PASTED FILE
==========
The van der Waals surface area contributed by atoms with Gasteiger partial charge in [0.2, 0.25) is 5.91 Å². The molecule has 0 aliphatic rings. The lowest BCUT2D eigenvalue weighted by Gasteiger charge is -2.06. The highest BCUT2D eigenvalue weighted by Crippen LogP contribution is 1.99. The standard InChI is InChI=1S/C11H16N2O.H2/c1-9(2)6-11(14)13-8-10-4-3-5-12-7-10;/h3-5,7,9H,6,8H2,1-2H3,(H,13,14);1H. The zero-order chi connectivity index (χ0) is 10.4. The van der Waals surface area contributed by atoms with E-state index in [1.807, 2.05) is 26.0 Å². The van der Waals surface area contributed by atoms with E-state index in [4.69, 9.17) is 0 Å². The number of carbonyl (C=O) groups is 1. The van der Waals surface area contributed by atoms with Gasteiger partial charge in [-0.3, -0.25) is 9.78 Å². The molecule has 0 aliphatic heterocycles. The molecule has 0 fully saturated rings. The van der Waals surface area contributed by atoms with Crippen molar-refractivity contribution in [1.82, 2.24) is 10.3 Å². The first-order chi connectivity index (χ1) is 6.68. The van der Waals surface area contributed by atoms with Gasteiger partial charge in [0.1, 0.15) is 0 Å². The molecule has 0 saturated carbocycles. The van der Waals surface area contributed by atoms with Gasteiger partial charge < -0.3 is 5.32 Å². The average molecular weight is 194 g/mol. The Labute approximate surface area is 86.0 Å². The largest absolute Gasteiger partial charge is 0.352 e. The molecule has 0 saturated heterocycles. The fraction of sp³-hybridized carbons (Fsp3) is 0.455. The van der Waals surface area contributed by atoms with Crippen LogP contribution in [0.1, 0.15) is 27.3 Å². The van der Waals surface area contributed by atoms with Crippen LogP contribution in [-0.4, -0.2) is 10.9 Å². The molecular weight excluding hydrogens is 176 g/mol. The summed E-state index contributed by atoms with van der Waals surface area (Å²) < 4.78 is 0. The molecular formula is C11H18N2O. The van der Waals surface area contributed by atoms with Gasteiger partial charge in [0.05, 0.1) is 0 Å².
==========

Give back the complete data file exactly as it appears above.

The van der Waals surface area contributed by atoms with Gasteiger partial charge in [0.2, 0.25) is 5.91 Å². The molecule has 0 aliphatic rings. The lowest BCUT2D eigenvalue weighted by Gasteiger charge is -2.06. The highest BCUT2D eigenvalue weighted by Crippen LogP contribution is 1.99. The standard InChI is InChI=1S/C11H16N2O.H2/c1-9(2)6-11(14)13-8-10-4-3-5-12-7-10;/h3-5,7,9H,6,8H2,1-2H3,(H,13,14);1H. The zero-order chi connectivity index (χ0) is 10.4. The van der Waals surface area contributed by atoms with E-state index in [1.807, 2.05) is 26.0 Å². The van der Waals surface area contributed by atoms with E-state index in [4.69, 9.17) is 0 Å². The number of carbonyl (C=O) groups is 1. The van der Waals surface area contributed by atoms with Gasteiger partial charge in [-0.3, -0.25) is 9.78 Å². The molecule has 0 aliphatic heterocycles. The molecule has 0 fully saturated rings. The van der Waals surface area contributed by atoms with Crippen molar-refractivity contribution in [1.82, 2.24) is 10.3 Å². The first-order chi connectivity index (χ1) is 6.68. The van der Waals surface area contributed by atoms with Gasteiger partial charge in [0.1, 0.15) is 0 Å². The molecule has 0 saturated carbocycles. The van der Waals surface area contributed by atoms with Gasteiger partial charge < -0.3 is 5.32 Å². The average molecular weight is 194 g/mol. The Labute approximate surface area is 86.0 Å². The largest absolute Gasteiger partial charge is 0.352 e. The molecule has 0 saturated heterocycles. The fraction of sp³-hybridized carbons (Fsp3) is 0.455. The van der Waals surface area contributed by atoms with Crippen LogP contribution in [0.1, 0.15) is 27.3 Å². The van der Waals surface area contributed by atoms with Crippen LogP contribution in [-0.4, -0.2) is 10.9 Å². The molecular weight excluding hydrogens is 176 g/mol. The summed E-state index contributed by atoms with van der Waals surface area (Å²) < 4.78 is 0. The molecular formula is C11H18N2O. The van der Waals surface area contributed by atoms with Gasteiger partial charge in [0.05, 0.1) is 0 Å².